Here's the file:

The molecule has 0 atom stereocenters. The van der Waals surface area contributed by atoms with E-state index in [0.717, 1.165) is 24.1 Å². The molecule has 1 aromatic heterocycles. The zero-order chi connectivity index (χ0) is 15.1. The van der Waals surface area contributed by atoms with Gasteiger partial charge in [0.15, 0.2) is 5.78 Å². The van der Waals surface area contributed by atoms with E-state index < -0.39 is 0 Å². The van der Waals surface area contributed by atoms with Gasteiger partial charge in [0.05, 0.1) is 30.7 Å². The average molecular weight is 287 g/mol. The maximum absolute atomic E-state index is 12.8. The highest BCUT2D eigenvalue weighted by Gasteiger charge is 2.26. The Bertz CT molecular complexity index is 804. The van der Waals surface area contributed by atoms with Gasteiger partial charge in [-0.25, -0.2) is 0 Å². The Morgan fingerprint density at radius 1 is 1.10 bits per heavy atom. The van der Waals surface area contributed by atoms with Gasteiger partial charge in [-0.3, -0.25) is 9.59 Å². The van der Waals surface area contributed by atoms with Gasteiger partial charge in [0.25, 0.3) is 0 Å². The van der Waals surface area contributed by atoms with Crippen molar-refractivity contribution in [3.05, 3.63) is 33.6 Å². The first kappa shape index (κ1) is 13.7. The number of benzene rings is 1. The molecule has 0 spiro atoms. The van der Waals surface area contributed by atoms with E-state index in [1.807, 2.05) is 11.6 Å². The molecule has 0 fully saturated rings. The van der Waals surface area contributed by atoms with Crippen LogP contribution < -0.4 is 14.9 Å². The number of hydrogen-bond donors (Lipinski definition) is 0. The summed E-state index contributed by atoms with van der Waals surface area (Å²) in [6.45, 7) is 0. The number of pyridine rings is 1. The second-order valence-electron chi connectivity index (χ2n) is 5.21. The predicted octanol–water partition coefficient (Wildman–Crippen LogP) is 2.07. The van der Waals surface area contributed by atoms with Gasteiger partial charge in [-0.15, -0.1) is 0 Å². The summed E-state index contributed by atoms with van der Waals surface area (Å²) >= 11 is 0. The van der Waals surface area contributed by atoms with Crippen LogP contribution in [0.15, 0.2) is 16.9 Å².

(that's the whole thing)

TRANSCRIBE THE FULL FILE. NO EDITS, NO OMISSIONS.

The molecule has 0 atom stereocenters. The van der Waals surface area contributed by atoms with E-state index in [0.717, 1.165) is 24.1 Å². The molecule has 1 aromatic heterocycles. The zero-order chi connectivity index (χ0) is 15.1. The van der Waals surface area contributed by atoms with Gasteiger partial charge in [0.15, 0.2) is 5.78 Å². The van der Waals surface area contributed by atoms with E-state index < -0.39 is 0 Å². The van der Waals surface area contributed by atoms with Gasteiger partial charge in [0.05, 0.1) is 30.7 Å². The average molecular weight is 287 g/mol. The maximum absolute atomic E-state index is 12.8. The highest BCUT2D eigenvalue weighted by Gasteiger charge is 2.26. The Bertz CT molecular complexity index is 804. The van der Waals surface area contributed by atoms with Gasteiger partial charge in [-0.25, -0.2) is 0 Å². The Morgan fingerprint density at radius 1 is 1.10 bits per heavy atom. The van der Waals surface area contributed by atoms with Gasteiger partial charge in [-0.3, -0.25) is 9.59 Å². The van der Waals surface area contributed by atoms with Gasteiger partial charge in [0.25, 0.3) is 0 Å². The van der Waals surface area contributed by atoms with Crippen molar-refractivity contribution in [3.05, 3.63) is 33.6 Å². The first kappa shape index (κ1) is 13.7. The number of benzene rings is 1. The molecule has 0 spiro atoms. The van der Waals surface area contributed by atoms with E-state index in [1.807, 2.05) is 11.6 Å². The molecule has 0 fully saturated rings. The van der Waals surface area contributed by atoms with Crippen LogP contribution < -0.4 is 14.9 Å². The number of hydrogen-bond donors (Lipinski definition) is 0. The summed E-state index contributed by atoms with van der Waals surface area (Å²) in [6.45, 7) is 0. The number of pyridine rings is 1. The second-order valence-electron chi connectivity index (χ2n) is 5.21. The predicted octanol–water partition coefficient (Wildman–Crippen LogP) is 2.07. The van der Waals surface area contributed by atoms with Gasteiger partial charge in [-0.15, -0.1) is 0 Å². The summed E-state index contributed by atoms with van der Waals surface area (Å²) >= 11 is 0. The van der Waals surface area contributed by atoms with Crippen LogP contribution in [0.15, 0.2) is 16.9 Å².